Although participation in high school sports rebounded significantly at Michigan High School Athletic Association schools during the 2021-22 school year, the percentage of member schools charging participation fees remained near its lowest of the last two decades after a major reduction during 2020-21 when fall and winter activities were affected by COVID-19.
Only 40 percent of MHSAA member schools charged participation fees during the 2021-22 school year, following 41 percent using them during 2020-21 – after 48 percent of member schools reported charging them during the 2019-20 school year, when athletics operated normally until the pandemic resulted in a shutdown that March. The dips into the low 40s were the lowest percentages of schools assessing fees since the 2006-07 school year.
The MHSAA participation fee survey has measured the prevalence of charging students to help fund interscholastic athletics annually since the 2003-04 school year. The percentage of member schools charging fees crossed 50 percent in 2010-11 and reached a high of 56.6 percent in 2013-14 before falling back to 50 percent or below during recent years.
Of the 690 schools (92 percent of membership) which responded to the 2021-22 survey, 279 assessed a participation fee, while 411 did not during the past school year. For the purposes of the survey, a participation fee was anything $20 or more regardless of what the school called the charge (registration fee, insurance fee, transportation fee, etc.).
Class A schools remained the largest group charging fees, with 57 percent of respondents doing so. Class B and Class C schools followed, with 39 and 34 percent charging fees, respectively, and 33 percent of Class D schools also charged for participation.
Among schools assessing fees, a standardized fee for each team on which a student-athlete participates – regardless of the number of teams – has shown for a number of years to be the most popular method, with that rate at 46 percent of schools with fees for 2021-22. Next were 32 percent of assessing schools charging a one-time standardized fee per student-athlete, followed by 14 percent assessing fees based on tiers of the number of sports a student-athlete plays (for example, charging a larger fee for the first team and less for additional sports).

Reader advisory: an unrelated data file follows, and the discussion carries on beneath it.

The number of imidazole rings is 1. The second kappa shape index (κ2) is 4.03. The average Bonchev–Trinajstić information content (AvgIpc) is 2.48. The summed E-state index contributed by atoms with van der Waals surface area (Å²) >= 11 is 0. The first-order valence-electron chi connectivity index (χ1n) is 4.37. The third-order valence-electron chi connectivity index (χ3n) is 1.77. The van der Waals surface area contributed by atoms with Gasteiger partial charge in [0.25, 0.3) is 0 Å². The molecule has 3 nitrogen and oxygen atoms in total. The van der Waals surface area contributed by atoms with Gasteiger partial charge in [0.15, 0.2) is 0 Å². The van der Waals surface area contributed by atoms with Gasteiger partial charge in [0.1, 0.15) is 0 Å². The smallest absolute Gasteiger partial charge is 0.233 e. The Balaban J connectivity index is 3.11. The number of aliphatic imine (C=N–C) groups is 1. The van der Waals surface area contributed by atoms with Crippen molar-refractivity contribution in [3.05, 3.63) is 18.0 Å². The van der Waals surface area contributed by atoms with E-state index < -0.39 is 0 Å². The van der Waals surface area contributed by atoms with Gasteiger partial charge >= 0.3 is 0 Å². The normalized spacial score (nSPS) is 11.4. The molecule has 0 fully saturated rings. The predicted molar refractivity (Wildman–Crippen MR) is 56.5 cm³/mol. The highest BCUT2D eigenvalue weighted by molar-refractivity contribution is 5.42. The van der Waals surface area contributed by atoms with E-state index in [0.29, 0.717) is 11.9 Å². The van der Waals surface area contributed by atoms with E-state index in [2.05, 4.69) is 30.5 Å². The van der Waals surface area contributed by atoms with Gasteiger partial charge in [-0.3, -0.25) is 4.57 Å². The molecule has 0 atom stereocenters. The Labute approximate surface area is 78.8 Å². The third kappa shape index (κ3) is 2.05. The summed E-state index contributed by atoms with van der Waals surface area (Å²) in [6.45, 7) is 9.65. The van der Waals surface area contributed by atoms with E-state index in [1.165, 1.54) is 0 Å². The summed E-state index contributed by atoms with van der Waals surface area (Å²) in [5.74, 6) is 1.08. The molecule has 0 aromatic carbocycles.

The amounts of participation fees have remained relatively consistent over the last decade. For 2021-22, the median annual maximum fee per student was $150, and the median maximum fee per family was $300. The median fee assessed by schools that charge student-athletes once per year was $120, and the median fee for schools that assess per team on which a student-athlete plays was $75.
As reported earlier this month, participation in MHSAA-sponsored sports rebounded 6.6 percent in 2021-22 from the previous school year.
The MHSAA is a private, not-for-profit corporation of voluntary membership by more than 1,400 public and private senior high schools and junior high/middle schools which exists to develop common rules for athletic eligibility and competition. No government funds or tax dollars support the MHSAA, which was the first such association nationally to not accept membership dues or tournament entry fees from schools. Member schools which enforce these rules are permitted to participate in MHSAA tournaments, which attract more than 1.4 million spectators each year.
Michigan continued to rank 10th nationally in high school-aged population during the 2022-23 school year and continued to best that ranking in participation in high school sports, according to the annual national participation study conducted by the National Federation of State High School Associations (NFHS).